Crafting a YouTube description and including links in the YouTube description for your latest video often can feel like an afterthought. You put so much work into planning, shooting, and editing your video; understandably, fine-tuning that description can almost feel like a nuisance. You want to get started promoting your video. We understand that.
But, getting that YouTube description right is super important. Done right, your YouTube description helps your video rank better in search engines (yay SEO) and hopefully get more people to watch your video. Getting the SEO optimization right is one of the critical enablers of receiving endless views and the subsequent passive income.
That is not what this blog post is about.
This blog post is about the links in your YouTube descriptions.
Because those links in your YouTube description can be the single most powerful strategy for you to monetize your work. Of course, making great videos is most important. However, properly optimizing the links in your YouTube descriptions allows you to maximize the amount of revenue you earn from every single video you post.
Done right, you do this work once and then get to benefit from it for years to come.
Done wrong, your YouTube descriptions are like a leaky bucket that do nothing but leave money on the proverbial table.
So let’s do them right.
Here is why and how.
1. User experience is super important.
Don’t overdo it with your links in YouTube description, and be respectful of your viewers. With every link you include, the odds of people clicking on a specific link goes down. You know that saying, “When everything is important, nothing is.” That’s true for links too. Also, having worked with thousands of YouTubers, I can tell you that nothing is more frustrating than having to maintain hundreds or thousands of links.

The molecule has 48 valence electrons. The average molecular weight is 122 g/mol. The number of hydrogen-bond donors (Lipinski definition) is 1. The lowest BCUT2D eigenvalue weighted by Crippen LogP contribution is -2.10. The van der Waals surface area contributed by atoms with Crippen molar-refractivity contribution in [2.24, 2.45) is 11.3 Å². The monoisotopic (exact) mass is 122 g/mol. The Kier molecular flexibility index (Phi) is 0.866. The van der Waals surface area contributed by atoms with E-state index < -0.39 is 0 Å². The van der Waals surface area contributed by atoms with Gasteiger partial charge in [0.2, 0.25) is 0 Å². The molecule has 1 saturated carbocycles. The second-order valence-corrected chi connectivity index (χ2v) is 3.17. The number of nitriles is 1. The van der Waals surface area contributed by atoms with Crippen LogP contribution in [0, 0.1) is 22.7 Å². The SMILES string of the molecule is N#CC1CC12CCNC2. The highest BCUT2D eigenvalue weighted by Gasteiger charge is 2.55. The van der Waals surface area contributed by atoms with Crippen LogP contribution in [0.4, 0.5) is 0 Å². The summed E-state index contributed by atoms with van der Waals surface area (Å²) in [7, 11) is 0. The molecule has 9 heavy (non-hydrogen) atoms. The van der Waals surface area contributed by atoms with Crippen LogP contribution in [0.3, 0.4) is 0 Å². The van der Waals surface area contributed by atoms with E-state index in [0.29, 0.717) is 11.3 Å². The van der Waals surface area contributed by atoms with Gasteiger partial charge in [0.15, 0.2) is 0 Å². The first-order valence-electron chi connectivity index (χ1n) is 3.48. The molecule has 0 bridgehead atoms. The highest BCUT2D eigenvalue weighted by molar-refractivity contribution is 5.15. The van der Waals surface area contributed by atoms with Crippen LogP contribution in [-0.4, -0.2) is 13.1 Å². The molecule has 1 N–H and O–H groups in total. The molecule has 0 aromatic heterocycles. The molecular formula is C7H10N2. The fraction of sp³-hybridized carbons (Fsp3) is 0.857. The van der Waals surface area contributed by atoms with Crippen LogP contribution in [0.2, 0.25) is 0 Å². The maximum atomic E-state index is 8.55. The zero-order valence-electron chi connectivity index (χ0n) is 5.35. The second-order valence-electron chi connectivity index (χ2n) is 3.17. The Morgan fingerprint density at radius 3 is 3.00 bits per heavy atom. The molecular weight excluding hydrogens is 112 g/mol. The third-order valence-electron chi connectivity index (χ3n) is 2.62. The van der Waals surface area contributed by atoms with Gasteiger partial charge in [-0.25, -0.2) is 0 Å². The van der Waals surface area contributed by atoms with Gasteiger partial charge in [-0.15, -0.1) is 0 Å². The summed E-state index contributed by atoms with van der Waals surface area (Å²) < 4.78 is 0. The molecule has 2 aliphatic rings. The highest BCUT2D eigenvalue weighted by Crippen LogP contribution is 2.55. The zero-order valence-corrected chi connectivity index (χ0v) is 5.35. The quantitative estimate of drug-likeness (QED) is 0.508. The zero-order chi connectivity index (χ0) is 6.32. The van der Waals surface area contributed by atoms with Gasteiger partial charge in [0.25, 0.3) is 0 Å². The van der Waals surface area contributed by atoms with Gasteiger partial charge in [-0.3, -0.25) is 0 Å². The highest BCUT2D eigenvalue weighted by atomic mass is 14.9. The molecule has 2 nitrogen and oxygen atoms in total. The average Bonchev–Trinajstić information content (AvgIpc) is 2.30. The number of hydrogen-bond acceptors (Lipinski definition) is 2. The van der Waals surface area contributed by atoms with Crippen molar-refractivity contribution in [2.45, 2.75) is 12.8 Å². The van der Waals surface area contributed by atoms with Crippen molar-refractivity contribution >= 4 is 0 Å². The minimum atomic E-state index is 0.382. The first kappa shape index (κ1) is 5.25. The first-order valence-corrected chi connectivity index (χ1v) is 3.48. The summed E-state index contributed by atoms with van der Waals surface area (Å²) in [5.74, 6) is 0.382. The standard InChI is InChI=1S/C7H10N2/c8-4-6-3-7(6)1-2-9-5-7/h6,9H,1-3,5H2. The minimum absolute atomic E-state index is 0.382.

So limit the number of links you include in your YouTube descriptions.
Take a look at this video description by our client Linus Tech Tips.
Now Linus Tech Tips is a legit super brand in their space, so SEO is likely less important to them. A smaller YouTuber might want to be a little bit more wordy and intentional with both their video title and description.
Having a standardized description makes it super easy to stay organized, and change broken links if necessary. Jeven Dovey does a great job explaining how building out a standardized format for your video descriptions and having that template can make adding, tweaking, and removing affiliate programs (and affiliate links) super easy in his video: Maximize Your PASSIVE INCOME on YouTube.
2. Put your highest-earning links first.
I got a surprise for you. That video above has a ton more links, which you’ll see when you expand the description.
There are a lot of links. And yet, I’d argue that it’s a pretty good user experience as essential links come first and are separated. All the other links are well organized and properly formatted. Of course, many of them are Genius Links, so commission-boosting superpowers are in full-force. I never said this game was fair.
Here is the main takeaway. Put your most important links, and place them at the very beginning of your description. Many people won’t press “show more,” so just take your one or two most important links and place them at the front of the line. They’ll thank you and keep thanking you with commissions for years to come.
3. Properly use affiliate links in YouTube descriptions
Rather than link to all of the gear you’re using to make your videos, link to a site like Kit.co where you showcase the equipment you use in your videos (and also easily earn affiliate commissions). By the way, if you’re not listing the gear that you use, you’re leaving money on the table. Also for full disclosure, Geniuslink bought Kit a couple of years ago. It was just too useful of a platform to be shut down.